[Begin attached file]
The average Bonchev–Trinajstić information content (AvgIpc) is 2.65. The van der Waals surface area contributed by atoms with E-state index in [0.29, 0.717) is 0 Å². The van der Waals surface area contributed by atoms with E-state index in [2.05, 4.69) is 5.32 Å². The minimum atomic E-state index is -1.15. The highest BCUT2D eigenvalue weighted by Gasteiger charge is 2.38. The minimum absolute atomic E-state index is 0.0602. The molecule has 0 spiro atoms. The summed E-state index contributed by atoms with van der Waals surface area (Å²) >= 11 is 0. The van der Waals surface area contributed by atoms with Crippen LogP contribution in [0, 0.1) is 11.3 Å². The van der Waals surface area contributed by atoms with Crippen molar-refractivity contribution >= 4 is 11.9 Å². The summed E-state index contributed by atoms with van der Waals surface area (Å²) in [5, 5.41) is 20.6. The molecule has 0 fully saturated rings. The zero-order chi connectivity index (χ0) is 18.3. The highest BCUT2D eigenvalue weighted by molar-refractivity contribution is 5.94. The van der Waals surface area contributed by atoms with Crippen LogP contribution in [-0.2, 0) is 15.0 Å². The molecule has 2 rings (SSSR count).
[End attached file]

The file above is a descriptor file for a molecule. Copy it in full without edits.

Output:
The average Bonchev–Trinajstić information content (AvgIpc) is 2.65. The van der Waals surface area contributed by atoms with E-state index in [0.29, 0.717) is 0 Å². The van der Waals surface area contributed by atoms with E-state index in [2.05, 4.69) is 5.32 Å². The minimum atomic E-state index is -1.15. The highest BCUT2D eigenvalue weighted by Gasteiger charge is 2.38. The minimum absolute atomic E-state index is 0.0602. The molecule has 0 spiro atoms. The summed E-state index contributed by atoms with van der Waals surface area (Å²) >= 11 is 0. The van der Waals surface area contributed by atoms with Crippen LogP contribution in [0, 0.1) is 11.3 Å². The van der Waals surface area contributed by atoms with Crippen molar-refractivity contribution >= 4 is 11.9 Å². The summed E-state index contributed by atoms with van der Waals surface area (Å²) in [5, 5.41) is 20.6. The molecule has 0 fully saturated rings. The zero-order chi connectivity index (χ0) is 18.3. The highest BCUT2D eigenvalue weighted by molar-refractivity contribution is 5.94. The van der Waals surface area contributed by atoms with Crippen LogP contribution in [-0.2, 0) is 15.0 Å². The molecule has 2 rings (SSSR count).